May 13, 2014
Recent conversations on how Apache Stanbol, an EC research project, could both support the BloggingPortal reboot and use it to expand its language coverage led me to conTEXT, which
“… allows to semantically analyze text corpora (such as blogs, RSS/Atom feeds, Facebook, G+, Twitter or SlideWiki.org decks) and provides novel ways for browsing and visualizing the results….”
Sounds interesting, right? While there’s zero information (apart from a dreadful video) on the site, you can get an idea by giving it a whirl, which is exactly what I did with BloggingPortal’s ‘best of’ feed (before the entire site died over the weekend). Explore the result yourself here, or watch this short slidecast:
[kml_flashembed movie=”http://www.youtube.com/v/L-1atjXUVCs” width=”425″ height=”350″ wmode=”transparent” /]
As you can see, conText will automatically tag the content you give it, provide faceted search and all sorts of nice visualisations.
But it’s not a ‘plug and play’ solution to improving content discovery in the EU online public sphere:
- conText will only grab the last items in a feed – we need to process 317000-and-counting posts just to handle the legacy;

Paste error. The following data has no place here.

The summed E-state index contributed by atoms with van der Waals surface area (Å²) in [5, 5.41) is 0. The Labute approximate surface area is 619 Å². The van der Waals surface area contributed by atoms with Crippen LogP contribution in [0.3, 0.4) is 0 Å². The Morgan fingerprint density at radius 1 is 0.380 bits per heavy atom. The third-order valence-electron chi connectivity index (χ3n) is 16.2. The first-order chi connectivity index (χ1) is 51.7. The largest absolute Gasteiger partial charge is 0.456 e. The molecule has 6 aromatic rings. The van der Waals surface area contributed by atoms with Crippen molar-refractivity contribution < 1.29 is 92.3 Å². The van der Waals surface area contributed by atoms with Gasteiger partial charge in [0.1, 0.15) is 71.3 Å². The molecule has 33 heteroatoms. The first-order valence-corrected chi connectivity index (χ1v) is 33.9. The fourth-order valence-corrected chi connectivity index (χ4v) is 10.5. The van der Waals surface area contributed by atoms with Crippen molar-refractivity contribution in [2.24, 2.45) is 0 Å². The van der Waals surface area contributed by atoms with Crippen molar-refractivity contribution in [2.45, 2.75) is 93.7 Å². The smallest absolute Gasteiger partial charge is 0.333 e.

- it only processes the content aggregated by BP – a script would be required to follow the link and semantically process the source content;
- there’s no mention of an API;
- nor of multilingualism.
In fact, there’s absolutely zero documentation on the conTEXT site, excepting an academic paper (pdf) hidden inside a popup. It’s research for researchers.
Along with my last post about Stanbol, this shows is that the technologies are there … but they’re stuck in the lab, with noone seemingly interested in applying them to the real world. The EC and national governments seem happy to finance research, but then seem to lose interest when it comes to applying the results to benefit society.
A shame. Tools like this could become building blocks for genuinely useful public spaces and online communities, but before that happens someone will need to provide something non-technical people can use.Mathew Lowry